Learning Goals in History of Art
Through courses across a wide continuum of times and cultures, students of art history not only learn to articulate histories of visual production, but also to think critically about the stakes of artistic creation and objects of culture more generally.
Students in the major will, by inquiring into the modes and meanings of visual arts and culture:
- develop their abilities as critical thinkers by questioning works of art and architecture and developing arguments about the circumstances of their production and meaning
- learn to build extended arguments based upon composite evidence: visual, historical, and textual
- engage creative research problems that, over time, yield new insights into art, architecture, history and culture
- become strong, convincing writers through using a variety of approaches to write about the history of the arts, architecture, and visual culture
- become highly skilled at presenting their work through oral, public presentations
Learning Goals in Architectural Studies
The Architectural Studies Program has been designed to offer students enough of an exposure to the field that they can determine whether they wish to pursue it professionally. It also helps them develop the skills and credentials necessary for admission to graduate study in architecture. For those who decide this is not something they wish to build upon after Middlebury, it still provides a fine way to acquire a liberal arts education in a synthetic manner. It combines study in the history of art and architecture (important for developing critical awareness and skills) with art studio work, calculus, physics, and elective work in a range of fields: environmental studies, geography, economics, sociology, and theater design.
Students in the major will develop:
- an understanding of the complex factors that condition the built environment through design analysis, theory and history
- critical and analytical skills through a study of history, theory and design studios
- an ability to communicate ideas through written, graphic and oral means in an organized and articulate fashion through presenting history papers, design critiques, and presentation booklets
- an ability for creative problem-solving in the design studio
- an ability to visualize in spatial and three-dimensional terms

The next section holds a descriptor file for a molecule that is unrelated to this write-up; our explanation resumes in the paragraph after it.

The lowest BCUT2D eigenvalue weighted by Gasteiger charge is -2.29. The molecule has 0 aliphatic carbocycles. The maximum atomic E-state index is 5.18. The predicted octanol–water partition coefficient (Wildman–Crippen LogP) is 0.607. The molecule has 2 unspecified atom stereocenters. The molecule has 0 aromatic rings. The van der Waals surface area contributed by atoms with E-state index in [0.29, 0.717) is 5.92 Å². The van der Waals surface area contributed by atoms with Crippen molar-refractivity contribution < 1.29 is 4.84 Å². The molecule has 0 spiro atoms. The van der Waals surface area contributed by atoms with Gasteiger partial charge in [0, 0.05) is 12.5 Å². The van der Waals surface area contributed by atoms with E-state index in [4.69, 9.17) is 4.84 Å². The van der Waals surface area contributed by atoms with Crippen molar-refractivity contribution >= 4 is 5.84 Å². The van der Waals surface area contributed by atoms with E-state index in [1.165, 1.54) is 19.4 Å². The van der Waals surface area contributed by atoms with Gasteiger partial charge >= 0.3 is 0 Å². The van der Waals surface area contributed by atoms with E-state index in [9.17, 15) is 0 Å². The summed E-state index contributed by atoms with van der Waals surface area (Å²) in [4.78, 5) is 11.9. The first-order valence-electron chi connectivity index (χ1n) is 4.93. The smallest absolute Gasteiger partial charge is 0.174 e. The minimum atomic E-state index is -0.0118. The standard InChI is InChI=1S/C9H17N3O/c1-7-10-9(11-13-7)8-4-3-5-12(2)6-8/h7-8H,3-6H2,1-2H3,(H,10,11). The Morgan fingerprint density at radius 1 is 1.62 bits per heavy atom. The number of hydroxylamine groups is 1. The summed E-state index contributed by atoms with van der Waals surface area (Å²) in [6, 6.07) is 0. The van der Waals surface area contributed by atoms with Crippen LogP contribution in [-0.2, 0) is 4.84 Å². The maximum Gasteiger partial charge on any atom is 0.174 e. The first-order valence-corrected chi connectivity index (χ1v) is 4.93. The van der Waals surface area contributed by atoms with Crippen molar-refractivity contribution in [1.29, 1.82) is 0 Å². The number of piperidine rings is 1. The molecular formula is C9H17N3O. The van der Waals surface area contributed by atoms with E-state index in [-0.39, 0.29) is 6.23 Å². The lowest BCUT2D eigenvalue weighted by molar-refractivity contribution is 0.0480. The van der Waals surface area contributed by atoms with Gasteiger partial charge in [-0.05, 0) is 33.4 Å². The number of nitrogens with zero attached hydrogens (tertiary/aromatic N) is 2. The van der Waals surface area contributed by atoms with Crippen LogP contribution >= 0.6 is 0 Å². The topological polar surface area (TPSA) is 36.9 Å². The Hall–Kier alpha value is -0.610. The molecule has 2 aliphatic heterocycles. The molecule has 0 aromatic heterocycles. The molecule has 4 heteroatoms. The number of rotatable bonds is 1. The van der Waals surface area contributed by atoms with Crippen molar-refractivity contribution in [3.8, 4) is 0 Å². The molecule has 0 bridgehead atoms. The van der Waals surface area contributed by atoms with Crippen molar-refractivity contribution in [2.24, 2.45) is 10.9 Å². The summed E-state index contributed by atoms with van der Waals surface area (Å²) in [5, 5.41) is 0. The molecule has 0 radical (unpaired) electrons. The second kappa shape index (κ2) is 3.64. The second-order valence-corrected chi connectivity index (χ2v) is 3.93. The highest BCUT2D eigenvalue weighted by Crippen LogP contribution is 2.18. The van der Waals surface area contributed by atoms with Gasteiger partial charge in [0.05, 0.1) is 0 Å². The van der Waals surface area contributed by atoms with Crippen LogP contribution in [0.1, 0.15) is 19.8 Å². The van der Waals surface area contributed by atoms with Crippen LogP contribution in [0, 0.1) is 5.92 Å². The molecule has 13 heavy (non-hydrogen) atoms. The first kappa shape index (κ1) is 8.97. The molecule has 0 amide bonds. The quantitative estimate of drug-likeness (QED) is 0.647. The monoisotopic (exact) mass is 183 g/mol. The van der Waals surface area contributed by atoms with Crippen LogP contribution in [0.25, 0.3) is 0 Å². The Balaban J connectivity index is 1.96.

The Art History Slide Collection consists of 175,000 35mm slides and covers the history of art and architecture from prehistoric to present times. The collection has been built primarily to support the Art History curriculum.
Faculty and students may borrow slides for classroom presentations. If you are a newcomer and wish to use the Slide Collection, please make an appointment with the Visual Resources Curator for a brief orientation.
The Visual Resources Collection provides high quality slides and digital images for teaching and scholarship in the arts and associated fields. We also provide training and support for faculty and students in all aspects of using digital images for classroom presentations.
Our facility houses an extensive collection of 175,000 35mm slides, and we provide access to millions of digital art images primarily through ARTstor. Our local digital art image collection also resides in Artstor's Shared Shelf.
The Visual Resources Collection (formerly known as the Slide Collection) is housed in the Kevin P. Mahaney '84 Center for the Arts with the Department of History of Art and Architecture.
The visual arts constitute a compelling vehicle for a liberal arts education in a global context. Our department offers emphases in art history, museum studies, architectural history, architectural studies, and architecture and the environment.
In art history we study works of art and architecture as bearers of meaning and as manifestations of culture, often considered in a historical context. In architectural studies we scrutinize the built environment in relationship to its natural and cultural contexts, firmly grounded in both theory and praxis.